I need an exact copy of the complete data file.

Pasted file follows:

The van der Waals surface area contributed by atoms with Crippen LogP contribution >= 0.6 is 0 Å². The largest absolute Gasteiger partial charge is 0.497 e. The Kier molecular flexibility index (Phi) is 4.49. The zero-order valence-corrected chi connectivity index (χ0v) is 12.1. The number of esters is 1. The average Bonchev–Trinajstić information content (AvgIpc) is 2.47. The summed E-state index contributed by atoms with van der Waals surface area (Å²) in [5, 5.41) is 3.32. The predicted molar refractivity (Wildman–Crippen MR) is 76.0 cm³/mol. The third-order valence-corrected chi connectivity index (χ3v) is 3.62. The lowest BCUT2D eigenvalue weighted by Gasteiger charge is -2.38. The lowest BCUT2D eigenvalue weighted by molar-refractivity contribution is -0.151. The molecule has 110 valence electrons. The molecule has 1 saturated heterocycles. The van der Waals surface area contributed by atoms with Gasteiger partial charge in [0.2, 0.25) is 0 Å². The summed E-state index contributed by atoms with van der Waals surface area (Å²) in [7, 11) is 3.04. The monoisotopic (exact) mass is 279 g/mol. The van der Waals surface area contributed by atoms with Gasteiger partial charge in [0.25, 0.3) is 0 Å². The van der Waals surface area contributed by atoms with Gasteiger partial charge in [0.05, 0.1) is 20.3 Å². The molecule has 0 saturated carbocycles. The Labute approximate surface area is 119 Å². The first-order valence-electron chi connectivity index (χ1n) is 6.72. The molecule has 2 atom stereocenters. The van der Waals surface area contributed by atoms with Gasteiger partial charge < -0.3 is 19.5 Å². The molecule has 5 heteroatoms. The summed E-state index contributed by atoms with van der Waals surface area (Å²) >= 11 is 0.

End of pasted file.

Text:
The van der Waals surface area contributed by atoms with Crippen LogP contribution >= 0.6 is 0 Å². The largest absolute Gasteiger partial charge is 0.497 e. The Kier molecular flexibility index (Phi) is 4.49. The zero-order valence-corrected chi connectivity index (χ0v) is 12.1. The number of esters is 1. The average Bonchev–Trinajstić information content (AvgIpc) is 2.47. The summed E-state index contributed by atoms with van der Waals surface area (Å²) in [5, 5.41) is 3.32. The predicted molar refractivity (Wildman–Crippen MR) is 76.0 cm³/mol. The third-order valence-corrected chi connectivity index (χ3v) is 3.62. The lowest BCUT2D eigenvalue weighted by Gasteiger charge is -2.38. The lowest BCUT2D eigenvalue weighted by molar-refractivity contribution is -0.151. The molecule has 110 valence electrons. The molecule has 1 saturated heterocycles. The van der Waals surface area contributed by atoms with Gasteiger partial charge in [0.2, 0.25) is 0 Å². The summed E-state index contributed by atoms with van der Waals surface area (Å²) in [7, 11) is 3.04. The monoisotopic (exact) mass is 279 g/mol. The van der Waals surface area contributed by atoms with Gasteiger partial charge in [0.25, 0.3) is 0 Å². The van der Waals surface area contributed by atoms with Gasteiger partial charge in [0.05, 0.1) is 20.3 Å². The molecule has 0 saturated carbocycles. The Labute approximate surface area is 119 Å². The first-order valence-electron chi connectivity index (χ1n) is 6.72. The molecule has 2 atom stereocenters. The van der Waals surface area contributed by atoms with Gasteiger partial charge < -0.3 is 19.5 Å². The molecule has 5 heteroatoms. The summed E-state index contributed by atoms with van der Waals surface area (Å²) >= 11 is 0.